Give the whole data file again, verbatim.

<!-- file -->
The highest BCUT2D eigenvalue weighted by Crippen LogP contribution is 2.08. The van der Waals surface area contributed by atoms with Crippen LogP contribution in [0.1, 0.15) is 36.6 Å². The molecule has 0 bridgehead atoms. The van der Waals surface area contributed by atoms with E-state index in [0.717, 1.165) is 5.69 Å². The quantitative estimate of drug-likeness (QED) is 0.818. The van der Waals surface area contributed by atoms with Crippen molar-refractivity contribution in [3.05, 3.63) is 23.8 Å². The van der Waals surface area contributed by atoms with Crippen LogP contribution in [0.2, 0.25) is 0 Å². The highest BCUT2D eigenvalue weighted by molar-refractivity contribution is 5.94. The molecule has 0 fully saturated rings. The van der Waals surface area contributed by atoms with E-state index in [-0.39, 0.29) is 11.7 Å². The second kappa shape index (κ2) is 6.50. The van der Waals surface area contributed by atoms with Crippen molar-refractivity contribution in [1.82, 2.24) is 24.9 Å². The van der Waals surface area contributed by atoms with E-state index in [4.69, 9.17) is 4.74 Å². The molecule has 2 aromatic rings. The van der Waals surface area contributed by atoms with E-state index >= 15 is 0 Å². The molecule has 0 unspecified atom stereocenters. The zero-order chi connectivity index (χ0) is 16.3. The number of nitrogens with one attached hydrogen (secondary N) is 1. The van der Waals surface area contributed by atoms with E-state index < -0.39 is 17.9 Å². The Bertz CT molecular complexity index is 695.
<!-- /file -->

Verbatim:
The highest BCUT2D eigenvalue weighted by Crippen LogP contribution is 2.08. The van der Waals surface area contributed by atoms with Crippen LogP contribution in [0.1, 0.15) is 36.6 Å². The molecule has 0 bridgehead atoms. The van der Waals surface area contributed by atoms with E-state index in [0.717, 1.165) is 5.69 Å². The quantitative estimate of drug-likeness (QED) is 0.818. The van der Waals surface area contributed by atoms with Crippen molar-refractivity contribution in [3.05, 3.63) is 23.8 Å². The van der Waals surface area contributed by atoms with Crippen LogP contribution in [0.2, 0.25) is 0 Å². The highest BCUT2D eigenvalue weighted by molar-refractivity contribution is 5.94. The molecule has 0 fully saturated rings. The van der Waals surface area contributed by atoms with E-state index in [-0.39, 0.29) is 11.7 Å². The second kappa shape index (κ2) is 6.50. The van der Waals surface area contributed by atoms with Crippen molar-refractivity contribution in [1.82, 2.24) is 24.9 Å². The van der Waals surface area contributed by atoms with E-state index in [4.69, 9.17) is 4.74 Å². The molecule has 2 aromatic rings. The van der Waals surface area contributed by atoms with E-state index >= 15 is 0 Å². The molecule has 0 unspecified atom stereocenters. The zero-order chi connectivity index (χ0) is 16.3. The number of nitrogens with one attached hydrogen (secondary N) is 1. The van der Waals surface area contributed by atoms with E-state index < -0.39 is 17.9 Å². The Bertz CT molecular complexity index is 695.